Like Your Sinful Neighbor

From Paul Tripp Ministries

As we continue this series on our calling to be the light of the world and share the gospel in our neighborhood, we must remember these words from the Apostle Paul: “For I am not ashamed of the gospel, for it is the power of God for salvation to everyone who believes, to the Jew first and also to the Greek” (Romans 1:16).

With all the negativity in the media and the shifting public opinion on Christianity, it’s understandable why many of us might feel increasingly ashamed, or at least timid.

As our culture grows increasingly secular and hostile to the core beliefs of the Bible, it’s tempting to go into hiding and not be as bold. So, we must remind ourselves not to be ashamed of the gospel while also meditating on the power, promises, presence, provision, and protection of God as we evangelize!

But there is another statement from the Apostle Paul that is equally as important: “The saying is trustworthy and deserving of full acceptance, that Christ Jesus came into the world to save sinners, of whom I am the foremost” (1 Timothy 1:15).

What does this have to do with sharing the gospel with nonbelievers? I’m deeply persuaded that one of the reasons we aren’t as effective as we could be in our witness is because we have forgotten who we are.

Yes, we need reminders to be bold. Yes, we should improve our apologetics so we can reason for and defend the Christian faith. But it’s essential that, all the while, you acknowledge that you are more like your non-Christian neighbor than unlike them.

I don’t know about you, but it’s tempting to look down on an unbeliever with a self-righteous, condemning attitude. “God, I thank you that I am not like other men, extortioners, unjust, adulterers, or even like this tax collector” (Luke 18:11).

Even if we begin with compassion for the lost, our sinful, impatient hearts could quickly allow that to transform into condescending, haughty pity. At worst, it can morph into an adversarial attitude if and when conflict arises.

So, if you want to patiently and graciously share the Good News while incarnating the sacrificial love of Jesus Christ, you have to admit that you are fundamentally more like your neighbor than unlike them.

Notice that Paul does not say, “Christ Jesus came into the world to save sinners, and thankfully, I am not one of them!” No, quite the opposite—I must be the biggest and baddest of all of them!

Further, notice that Paul writes in the present tense. He doesn’t say, “Christ Jesus came into the world to save sinners, of whom I used to be the foremost.” Or, “God, I thank you that I am no longer like my neighbor.”

No, Paul understood that in the present moment, he was still more like the lost sinners around him than unlike them.

As you build relationships and witness with your non-Christian neighbors, do you have that same attitude of humility? Are you quick to confess what a mess you still are? Do you admit that you still have an impure heart, driven by a love of self, which causes you to think, speak, and act in harmful ways?

No one shows mercy better than a person who deeply understands their own need for mercy. If you begin to think of yourself as a grace graduate, you will not do well with your broken, lost neighbors.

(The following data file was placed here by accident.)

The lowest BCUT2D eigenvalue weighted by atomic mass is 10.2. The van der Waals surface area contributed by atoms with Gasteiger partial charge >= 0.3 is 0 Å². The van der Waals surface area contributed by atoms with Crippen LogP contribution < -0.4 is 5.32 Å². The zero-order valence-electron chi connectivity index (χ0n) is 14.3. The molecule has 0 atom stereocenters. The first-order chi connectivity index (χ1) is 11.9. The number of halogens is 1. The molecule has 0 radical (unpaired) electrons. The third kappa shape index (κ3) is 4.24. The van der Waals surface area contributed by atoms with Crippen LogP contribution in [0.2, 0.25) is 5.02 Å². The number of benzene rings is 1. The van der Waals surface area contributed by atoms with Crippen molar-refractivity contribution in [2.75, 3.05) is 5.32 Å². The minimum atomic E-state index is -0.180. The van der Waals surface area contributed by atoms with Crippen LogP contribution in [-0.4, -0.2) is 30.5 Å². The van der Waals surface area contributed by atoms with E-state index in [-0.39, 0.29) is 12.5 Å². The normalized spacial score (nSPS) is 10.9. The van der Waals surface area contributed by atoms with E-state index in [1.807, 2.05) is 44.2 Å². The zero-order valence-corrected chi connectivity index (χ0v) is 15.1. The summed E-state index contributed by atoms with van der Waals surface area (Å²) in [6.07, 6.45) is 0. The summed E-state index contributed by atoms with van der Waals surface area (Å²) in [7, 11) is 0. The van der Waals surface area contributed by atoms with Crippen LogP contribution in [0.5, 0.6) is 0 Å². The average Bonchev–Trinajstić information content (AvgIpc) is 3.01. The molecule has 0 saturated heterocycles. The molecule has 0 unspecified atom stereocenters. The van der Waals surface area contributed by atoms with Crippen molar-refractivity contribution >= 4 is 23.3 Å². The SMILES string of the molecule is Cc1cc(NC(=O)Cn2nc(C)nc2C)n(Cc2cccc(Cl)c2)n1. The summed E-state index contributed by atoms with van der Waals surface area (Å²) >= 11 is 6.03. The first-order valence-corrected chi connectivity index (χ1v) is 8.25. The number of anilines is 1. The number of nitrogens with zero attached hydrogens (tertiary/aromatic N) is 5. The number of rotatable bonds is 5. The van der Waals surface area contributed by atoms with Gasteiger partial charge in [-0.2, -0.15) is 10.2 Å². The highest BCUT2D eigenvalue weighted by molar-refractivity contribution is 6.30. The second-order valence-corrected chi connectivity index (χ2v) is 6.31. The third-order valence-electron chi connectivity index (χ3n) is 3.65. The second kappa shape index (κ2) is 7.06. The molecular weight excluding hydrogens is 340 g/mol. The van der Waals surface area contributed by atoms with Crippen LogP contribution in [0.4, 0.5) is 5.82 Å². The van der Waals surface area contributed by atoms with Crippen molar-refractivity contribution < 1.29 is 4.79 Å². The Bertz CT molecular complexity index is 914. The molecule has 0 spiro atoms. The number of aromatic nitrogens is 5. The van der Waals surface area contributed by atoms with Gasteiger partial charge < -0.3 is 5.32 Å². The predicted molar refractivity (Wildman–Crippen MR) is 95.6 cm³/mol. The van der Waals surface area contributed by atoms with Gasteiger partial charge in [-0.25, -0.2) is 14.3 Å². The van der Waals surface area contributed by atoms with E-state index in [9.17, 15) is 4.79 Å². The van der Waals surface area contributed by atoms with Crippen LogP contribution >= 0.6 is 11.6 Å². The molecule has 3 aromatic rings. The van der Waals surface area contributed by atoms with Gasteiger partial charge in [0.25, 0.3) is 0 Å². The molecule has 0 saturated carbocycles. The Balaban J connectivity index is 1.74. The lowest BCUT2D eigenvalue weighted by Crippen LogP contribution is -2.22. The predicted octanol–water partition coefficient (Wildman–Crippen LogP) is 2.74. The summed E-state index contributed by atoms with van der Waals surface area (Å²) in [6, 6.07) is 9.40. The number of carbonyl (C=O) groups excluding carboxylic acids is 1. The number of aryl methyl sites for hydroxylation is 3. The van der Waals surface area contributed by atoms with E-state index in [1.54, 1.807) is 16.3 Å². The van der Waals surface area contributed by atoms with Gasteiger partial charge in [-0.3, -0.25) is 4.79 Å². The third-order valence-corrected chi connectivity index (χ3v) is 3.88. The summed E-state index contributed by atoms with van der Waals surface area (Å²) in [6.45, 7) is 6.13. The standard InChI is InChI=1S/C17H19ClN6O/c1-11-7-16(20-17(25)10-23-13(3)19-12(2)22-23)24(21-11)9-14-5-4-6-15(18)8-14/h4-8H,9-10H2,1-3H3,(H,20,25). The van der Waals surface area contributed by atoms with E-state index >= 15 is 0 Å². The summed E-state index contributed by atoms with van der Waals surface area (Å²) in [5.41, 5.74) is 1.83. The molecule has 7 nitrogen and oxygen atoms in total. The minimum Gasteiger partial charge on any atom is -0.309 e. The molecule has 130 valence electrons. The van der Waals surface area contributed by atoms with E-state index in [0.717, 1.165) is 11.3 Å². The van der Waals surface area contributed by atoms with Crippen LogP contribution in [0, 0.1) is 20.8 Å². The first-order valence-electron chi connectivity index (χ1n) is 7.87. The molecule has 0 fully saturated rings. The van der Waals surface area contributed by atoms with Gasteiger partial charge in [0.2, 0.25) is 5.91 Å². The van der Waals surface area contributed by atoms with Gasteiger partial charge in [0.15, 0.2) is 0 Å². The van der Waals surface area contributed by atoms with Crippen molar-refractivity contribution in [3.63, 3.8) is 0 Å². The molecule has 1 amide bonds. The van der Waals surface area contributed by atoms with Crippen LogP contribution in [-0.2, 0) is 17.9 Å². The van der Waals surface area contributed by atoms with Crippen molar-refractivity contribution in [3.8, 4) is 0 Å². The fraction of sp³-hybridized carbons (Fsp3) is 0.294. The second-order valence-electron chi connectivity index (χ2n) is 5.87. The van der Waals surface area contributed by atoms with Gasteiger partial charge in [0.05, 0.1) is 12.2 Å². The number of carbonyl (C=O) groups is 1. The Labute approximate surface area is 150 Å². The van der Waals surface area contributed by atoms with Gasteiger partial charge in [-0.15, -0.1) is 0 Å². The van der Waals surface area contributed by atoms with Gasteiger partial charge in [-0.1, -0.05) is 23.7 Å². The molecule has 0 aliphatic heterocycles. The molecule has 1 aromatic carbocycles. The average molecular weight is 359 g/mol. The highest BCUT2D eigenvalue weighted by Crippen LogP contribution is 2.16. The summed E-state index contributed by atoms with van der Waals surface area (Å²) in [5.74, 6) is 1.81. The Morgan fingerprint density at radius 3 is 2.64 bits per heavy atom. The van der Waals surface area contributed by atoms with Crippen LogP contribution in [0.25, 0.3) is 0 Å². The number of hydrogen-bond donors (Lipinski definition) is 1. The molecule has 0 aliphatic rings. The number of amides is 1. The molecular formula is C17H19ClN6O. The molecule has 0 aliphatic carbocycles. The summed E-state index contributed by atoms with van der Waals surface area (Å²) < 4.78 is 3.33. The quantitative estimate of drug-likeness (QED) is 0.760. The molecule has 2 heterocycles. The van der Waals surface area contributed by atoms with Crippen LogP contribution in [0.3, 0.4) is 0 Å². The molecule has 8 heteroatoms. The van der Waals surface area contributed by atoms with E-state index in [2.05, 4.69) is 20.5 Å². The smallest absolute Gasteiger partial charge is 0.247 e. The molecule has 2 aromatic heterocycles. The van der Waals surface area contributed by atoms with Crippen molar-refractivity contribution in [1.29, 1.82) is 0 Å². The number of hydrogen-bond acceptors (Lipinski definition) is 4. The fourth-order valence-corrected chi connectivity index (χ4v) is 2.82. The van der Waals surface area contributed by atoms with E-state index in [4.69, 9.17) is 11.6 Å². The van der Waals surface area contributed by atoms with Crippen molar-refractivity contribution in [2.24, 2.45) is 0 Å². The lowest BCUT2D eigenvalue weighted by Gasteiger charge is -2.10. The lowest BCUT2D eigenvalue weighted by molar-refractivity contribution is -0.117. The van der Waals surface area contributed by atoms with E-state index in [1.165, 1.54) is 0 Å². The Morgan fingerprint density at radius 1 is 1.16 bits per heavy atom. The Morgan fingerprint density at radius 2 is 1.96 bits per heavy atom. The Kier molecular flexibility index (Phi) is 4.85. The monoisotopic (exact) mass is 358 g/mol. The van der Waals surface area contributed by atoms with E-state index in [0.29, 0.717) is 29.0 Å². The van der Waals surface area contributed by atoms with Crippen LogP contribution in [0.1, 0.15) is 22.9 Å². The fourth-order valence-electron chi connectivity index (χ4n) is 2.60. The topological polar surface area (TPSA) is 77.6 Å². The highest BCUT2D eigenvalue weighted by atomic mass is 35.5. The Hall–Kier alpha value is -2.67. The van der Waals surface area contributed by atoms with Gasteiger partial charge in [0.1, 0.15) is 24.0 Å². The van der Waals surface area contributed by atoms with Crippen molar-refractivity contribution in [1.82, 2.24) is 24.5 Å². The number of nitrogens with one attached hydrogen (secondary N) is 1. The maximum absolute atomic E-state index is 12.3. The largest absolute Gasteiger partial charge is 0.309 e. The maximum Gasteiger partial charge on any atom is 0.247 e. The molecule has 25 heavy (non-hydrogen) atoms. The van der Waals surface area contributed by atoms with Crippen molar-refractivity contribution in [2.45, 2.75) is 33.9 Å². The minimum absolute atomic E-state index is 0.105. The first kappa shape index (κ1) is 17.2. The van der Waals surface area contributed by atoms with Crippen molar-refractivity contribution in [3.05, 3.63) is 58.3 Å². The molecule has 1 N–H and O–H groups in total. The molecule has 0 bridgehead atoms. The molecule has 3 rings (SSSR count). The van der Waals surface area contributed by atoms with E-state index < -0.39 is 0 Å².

Humility is what fuels effective evangelism in your neighborhood!

A Prayer for Today: Lord Jesus, give me the humility to admit that I am not any better than the non-believers in my life. Help me to understand that I am not a grace graduate. I am just as broken and needy as any other person, and by your grace alone, I have been rescued. Now, please help me to share that message of grace with others in my life and live as a representative of that grace to them so that they might see how amazing and generous you are. In the name of Jesus, my Savior, I pray. Amen.

God bless,

Paul David Tripp

Discussion Prompt for Children

Why do you think it’s easy for us to compare ourselves to others who aren’t Christians and maybe look down on them for not believing the way we do?

Reflection Questions

1. Why do you think it’s difficult to believe that you are more like your non-Christian neighbor than unlike them? What kinds of patterns or behaviors are in your non-believing neighbor friends that make you feel better or more morally upright than them? In what specific ways are you looking down on them?

2. Why do you think Paul calls himself the “foremost of sinners” in his letter to Timothy? Is he exaggerating or being honest about his self-opinion? Why does his self-statement matter? How can we learn from it as we think about our own lives?

3. Why is it so important to have a proper view of ourselves as we think about communicating the gospel with others who don’t believe? How quick are you to confess how sinful you still are? Are you willing to admit your faults and failures in a posture of humility to others in your life? How can an admonition of sinfulness on our part be an important part of sharing the gospel with others? Why would something like that matter in the context of a gospel conversation and presentation?

4. Do you have a proper understanding of your need for mercy from God? How does that proper understanding fuel humility in your life, and in turn fuel effective evangelism in your neighborhood?

Like Your Sinful Neighbor

New Hope Presbyterian Church Bridgeton, NJ

Share This